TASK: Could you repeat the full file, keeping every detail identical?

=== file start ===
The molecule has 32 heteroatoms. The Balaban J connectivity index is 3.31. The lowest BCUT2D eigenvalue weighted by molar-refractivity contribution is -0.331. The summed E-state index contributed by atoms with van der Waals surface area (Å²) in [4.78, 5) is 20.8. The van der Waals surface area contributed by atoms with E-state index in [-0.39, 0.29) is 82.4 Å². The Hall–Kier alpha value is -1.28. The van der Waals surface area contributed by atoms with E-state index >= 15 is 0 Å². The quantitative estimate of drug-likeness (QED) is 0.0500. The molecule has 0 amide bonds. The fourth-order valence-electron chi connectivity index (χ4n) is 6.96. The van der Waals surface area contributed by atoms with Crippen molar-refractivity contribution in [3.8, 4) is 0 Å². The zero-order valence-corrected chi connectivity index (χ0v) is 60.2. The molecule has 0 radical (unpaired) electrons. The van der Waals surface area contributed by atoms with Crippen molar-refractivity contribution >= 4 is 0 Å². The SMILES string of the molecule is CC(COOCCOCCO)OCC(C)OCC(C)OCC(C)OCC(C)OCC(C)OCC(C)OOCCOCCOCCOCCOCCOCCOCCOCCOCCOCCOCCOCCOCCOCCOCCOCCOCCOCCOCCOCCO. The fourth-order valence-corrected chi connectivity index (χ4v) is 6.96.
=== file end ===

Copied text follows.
The molecule has 32 heteroatoms. The Balaban J connectivity index is 3.31. The lowest BCUT2D eigenvalue weighted by molar-refractivity contribution is -0.331. The summed E-state index contributed by atoms with van der Waals surface area (Å²) in [4.78, 5) is 20.8. The van der Waals surface area contributed by atoms with E-state index in [-0.39, 0.29) is 82.4 Å². The Hall–Kier alpha value is -1.28. The van der Waals surface area contributed by atoms with E-state index >= 15 is 0 Å². The quantitative estimate of drug-likeness (QED) is 0.0500. The molecule has 0 amide bonds. The fourth-order valence-electron chi connectivity index (χ4n) is 6.96. The van der Waals surface area contributed by atoms with Crippen molar-refractivity contribution in [3.8, 4) is 0 Å². The zero-order valence-corrected chi connectivity index (χ0v) is 60.2. The molecule has 0 radical (unpaired) electrons. The van der Waals surface area contributed by atoms with Crippen molar-refractivity contribution >= 4 is 0 Å². The SMILES string of the molecule is CC(COOCCOCCO)OCC(C)OCC(C)OCC(C)OCC(C)OCC(C)OCC(C)OOCCOCCOCCOCCOCCOCCOCCOCCOCCOCCOCCOCCOCCOCCOCCOCCOCCOCCOCCOCCO. The fourth-order valence-corrected chi connectivity index (χ4v) is 6.96.